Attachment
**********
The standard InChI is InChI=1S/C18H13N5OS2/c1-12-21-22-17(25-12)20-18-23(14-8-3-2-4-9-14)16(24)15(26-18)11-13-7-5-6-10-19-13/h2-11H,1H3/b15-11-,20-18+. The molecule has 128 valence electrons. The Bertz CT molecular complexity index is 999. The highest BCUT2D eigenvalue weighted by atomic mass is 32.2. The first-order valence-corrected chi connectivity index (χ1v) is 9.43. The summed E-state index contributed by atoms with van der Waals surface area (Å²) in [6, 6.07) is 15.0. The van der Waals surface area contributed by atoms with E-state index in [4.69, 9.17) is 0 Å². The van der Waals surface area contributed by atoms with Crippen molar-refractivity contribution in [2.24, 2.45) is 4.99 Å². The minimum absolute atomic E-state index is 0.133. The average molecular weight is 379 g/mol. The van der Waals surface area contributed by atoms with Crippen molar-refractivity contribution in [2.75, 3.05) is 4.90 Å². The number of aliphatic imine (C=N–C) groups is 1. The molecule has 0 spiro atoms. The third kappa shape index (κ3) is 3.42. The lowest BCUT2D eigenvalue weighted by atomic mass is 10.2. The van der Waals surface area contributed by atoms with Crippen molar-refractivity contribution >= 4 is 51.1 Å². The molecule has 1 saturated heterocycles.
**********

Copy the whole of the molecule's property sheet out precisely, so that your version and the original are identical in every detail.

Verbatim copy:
The standard InChI is InChI=1S/C18H13N5OS2/c1-12-21-22-17(25-12)20-18-23(14-8-3-2-4-9-14)16(24)15(26-18)11-13-7-5-6-10-19-13/h2-11H,1H3/b15-11-,20-18+. The molecule has 128 valence electrons. The Bertz CT molecular complexity index is 999. The highest BCUT2D eigenvalue weighted by atomic mass is 32.2. The first-order valence-corrected chi connectivity index (χ1v) is 9.43. The summed E-state index contributed by atoms with van der Waals surface area (Å²) in [6, 6.07) is 15.0. The van der Waals surface area contributed by atoms with E-state index in [4.69, 9.17) is 0 Å². The van der Waals surface area contributed by atoms with Crippen molar-refractivity contribution in [2.24, 2.45) is 4.99 Å². The minimum absolute atomic E-state index is 0.133. The average molecular weight is 379 g/mol. The van der Waals surface area contributed by atoms with Crippen molar-refractivity contribution in [2.75, 3.05) is 4.90 Å². The number of aliphatic imine (C=N–C) groups is 1. The molecule has 0 spiro atoms. The third kappa shape index (κ3) is 3.42. The lowest BCUT2D eigenvalue weighted by atomic mass is 10.2. The van der Waals surface area contributed by atoms with Crippen molar-refractivity contribution >= 4 is 51.1 Å². The molecule has 1 saturated heterocycles.